The Concepts of 'Species' and 'Population' in Considering Ancient DNA and Building Phylogenetic Trees of Hominid Evolution

46 Pages Posted: 27 Mar 2017 Last revised: 17 Jun 2018

See all articles by Niccolo Leo Caldararo

Niccolo Leo Caldararo

San Francisco State University - Department of Anthropology

Date Written: March 23, 2017

Abstract

A number of recent articles have appeared on the hominin Denisova fossil remains. Many of them focus on attempts to produce DNA sequences from the extracted samples. Often these project mtDNA sequences from the fossil remains of a number of Neandertal fossils and the Denisovans in an attempt to understand the evolution of Mid Pleistocene human ancestors. One of these recently appeared in Science by Vernot et al. 2016. There are two problems with these papers, one concerns the degradation of the ancient DNA and its interpretation as authentic genetic information and the other concerns the idea of “species” versus that of “population” and the use of these ideas in the building of evolutionary diagrams to indicate ancestry and extinction. A central issue is what does human variation mean, how much population variation has there been in the past and how does this variation distinguish hominid speciation or simply a process of anagenesis.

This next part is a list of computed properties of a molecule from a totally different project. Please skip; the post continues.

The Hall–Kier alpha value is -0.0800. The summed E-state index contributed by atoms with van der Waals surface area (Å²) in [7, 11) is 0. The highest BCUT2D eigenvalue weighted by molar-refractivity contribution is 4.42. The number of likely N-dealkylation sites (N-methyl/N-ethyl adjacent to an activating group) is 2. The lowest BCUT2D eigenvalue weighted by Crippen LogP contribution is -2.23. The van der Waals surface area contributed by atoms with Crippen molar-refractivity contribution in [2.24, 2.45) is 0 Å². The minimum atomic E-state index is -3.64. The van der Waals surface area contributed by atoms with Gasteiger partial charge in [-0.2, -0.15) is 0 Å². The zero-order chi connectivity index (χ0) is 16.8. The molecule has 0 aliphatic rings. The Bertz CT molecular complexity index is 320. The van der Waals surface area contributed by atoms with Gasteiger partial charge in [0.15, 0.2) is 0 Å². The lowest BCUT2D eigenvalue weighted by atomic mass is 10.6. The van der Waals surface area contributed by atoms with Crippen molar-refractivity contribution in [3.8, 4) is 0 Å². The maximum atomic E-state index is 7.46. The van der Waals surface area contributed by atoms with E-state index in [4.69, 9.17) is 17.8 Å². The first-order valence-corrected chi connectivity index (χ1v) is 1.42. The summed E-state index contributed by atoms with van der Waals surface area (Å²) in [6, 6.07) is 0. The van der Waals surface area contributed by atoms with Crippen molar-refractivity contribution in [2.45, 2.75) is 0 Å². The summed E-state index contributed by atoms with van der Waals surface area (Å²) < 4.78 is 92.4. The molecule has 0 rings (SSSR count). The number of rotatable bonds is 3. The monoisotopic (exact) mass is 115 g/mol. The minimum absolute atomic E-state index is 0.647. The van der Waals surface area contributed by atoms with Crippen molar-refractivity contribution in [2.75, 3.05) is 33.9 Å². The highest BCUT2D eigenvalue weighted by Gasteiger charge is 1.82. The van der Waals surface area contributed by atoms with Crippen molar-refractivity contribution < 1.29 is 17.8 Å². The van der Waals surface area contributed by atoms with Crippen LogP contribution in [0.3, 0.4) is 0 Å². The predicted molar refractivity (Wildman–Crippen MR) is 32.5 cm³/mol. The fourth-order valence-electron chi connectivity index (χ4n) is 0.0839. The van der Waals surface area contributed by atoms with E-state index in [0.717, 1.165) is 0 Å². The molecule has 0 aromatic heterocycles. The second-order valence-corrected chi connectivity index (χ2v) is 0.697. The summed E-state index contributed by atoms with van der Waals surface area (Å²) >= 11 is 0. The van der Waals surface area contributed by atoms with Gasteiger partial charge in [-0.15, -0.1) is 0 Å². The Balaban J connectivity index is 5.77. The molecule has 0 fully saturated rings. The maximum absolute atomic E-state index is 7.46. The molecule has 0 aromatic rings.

Suggested Citation

Caldararo, Niccolo Leo, The Concepts of 'Species' and 'Population' in Considering Ancient DNA and Building Phylogenetic Trees of Hominid Evolution (March 23, 2017). Available at SSRN: https://ssrn.com/abstract=2939996 or http://dx.doi.org/10.2139/ssrn.2939996

Niccolo Leo Caldararo (Contact Author)

San Francisco State University - Department of Anthropology ( email )

1600 Holloway Ave.
San Francisco, CA 94132
United States
415-453-9064 (Phone)

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